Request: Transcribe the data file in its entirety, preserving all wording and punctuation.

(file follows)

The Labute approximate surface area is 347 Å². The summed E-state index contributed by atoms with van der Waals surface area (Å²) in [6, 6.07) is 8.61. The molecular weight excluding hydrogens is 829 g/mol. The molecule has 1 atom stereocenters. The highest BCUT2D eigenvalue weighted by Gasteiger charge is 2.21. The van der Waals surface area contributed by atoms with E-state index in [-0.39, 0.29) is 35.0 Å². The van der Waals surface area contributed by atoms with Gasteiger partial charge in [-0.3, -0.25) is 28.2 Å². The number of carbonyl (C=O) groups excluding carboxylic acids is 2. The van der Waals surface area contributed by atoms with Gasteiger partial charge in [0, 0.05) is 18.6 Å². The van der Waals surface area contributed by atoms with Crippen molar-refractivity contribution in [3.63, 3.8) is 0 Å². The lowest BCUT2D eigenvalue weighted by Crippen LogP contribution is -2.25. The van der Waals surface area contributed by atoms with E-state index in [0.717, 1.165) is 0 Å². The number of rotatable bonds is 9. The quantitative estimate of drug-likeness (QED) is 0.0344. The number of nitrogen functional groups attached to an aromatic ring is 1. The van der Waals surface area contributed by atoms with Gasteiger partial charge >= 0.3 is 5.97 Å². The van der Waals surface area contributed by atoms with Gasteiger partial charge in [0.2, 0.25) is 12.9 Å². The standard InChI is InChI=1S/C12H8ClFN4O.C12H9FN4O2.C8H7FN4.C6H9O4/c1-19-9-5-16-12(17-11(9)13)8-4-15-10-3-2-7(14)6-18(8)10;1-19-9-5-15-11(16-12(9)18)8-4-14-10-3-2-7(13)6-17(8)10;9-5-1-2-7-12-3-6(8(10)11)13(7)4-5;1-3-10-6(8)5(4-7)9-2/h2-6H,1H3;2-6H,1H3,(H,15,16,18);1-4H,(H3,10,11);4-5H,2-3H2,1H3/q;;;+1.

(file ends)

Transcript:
The Labute approximate surface area is 347 Å². The summed E-state index contributed by atoms with van der Waals surface area (Å²) in [6, 6.07) is 8.61. The molecular weight excluding hydrogens is 829 g/mol. The molecule has 1 atom stereocenters. The highest BCUT2D eigenvalue weighted by Gasteiger charge is 2.21. The van der Waals surface area contributed by atoms with E-state index in [-0.39, 0.29) is 35.0 Å². The van der Waals surface area contributed by atoms with Gasteiger partial charge in [-0.3, -0.25) is 28.2 Å². The number of carbonyl (C=O) groups excluding carboxylic acids is 2. The van der Waals surface area contributed by atoms with Gasteiger partial charge in [0, 0.05) is 18.6 Å². The van der Waals surface area contributed by atoms with Crippen molar-refractivity contribution in [3.63, 3.8) is 0 Å². The lowest BCUT2D eigenvalue weighted by Crippen LogP contribution is -2.25. The van der Waals surface area contributed by atoms with E-state index in [0.717, 1.165) is 0 Å². The number of rotatable bonds is 9. The quantitative estimate of drug-likeness (QED) is 0.0344. The number of nitrogen functional groups attached to an aromatic ring is 1. The van der Waals surface area contributed by atoms with Gasteiger partial charge >= 0.3 is 5.97 Å². The van der Waals surface area contributed by atoms with Gasteiger partial charge in [0.2, 0.25) is 12.9 Å². The standard InChI is InChI=1S/C12H8ClFN4O.C12H9FN4O2.C8H7FN4.C6H9O4/c1-19-9-5-16-12(17-11(9)13)8-4-15-10-3-2-7(14)6-18(8)10;1-19-9-5-15-11(16-12(9)18)8-4-14-10-3-2-7(13)6-17(8)10;9-5-1-2-7-12-3-6(8(10)11)13(7)4-5;1-3-10-6(8)5(4-7)9-2/h2-6H,1H3;2-6H,1H3,(H,15,16,18);1-4H,(H3,10,11);4-5H,2-3H2,1H3/q;;;+1.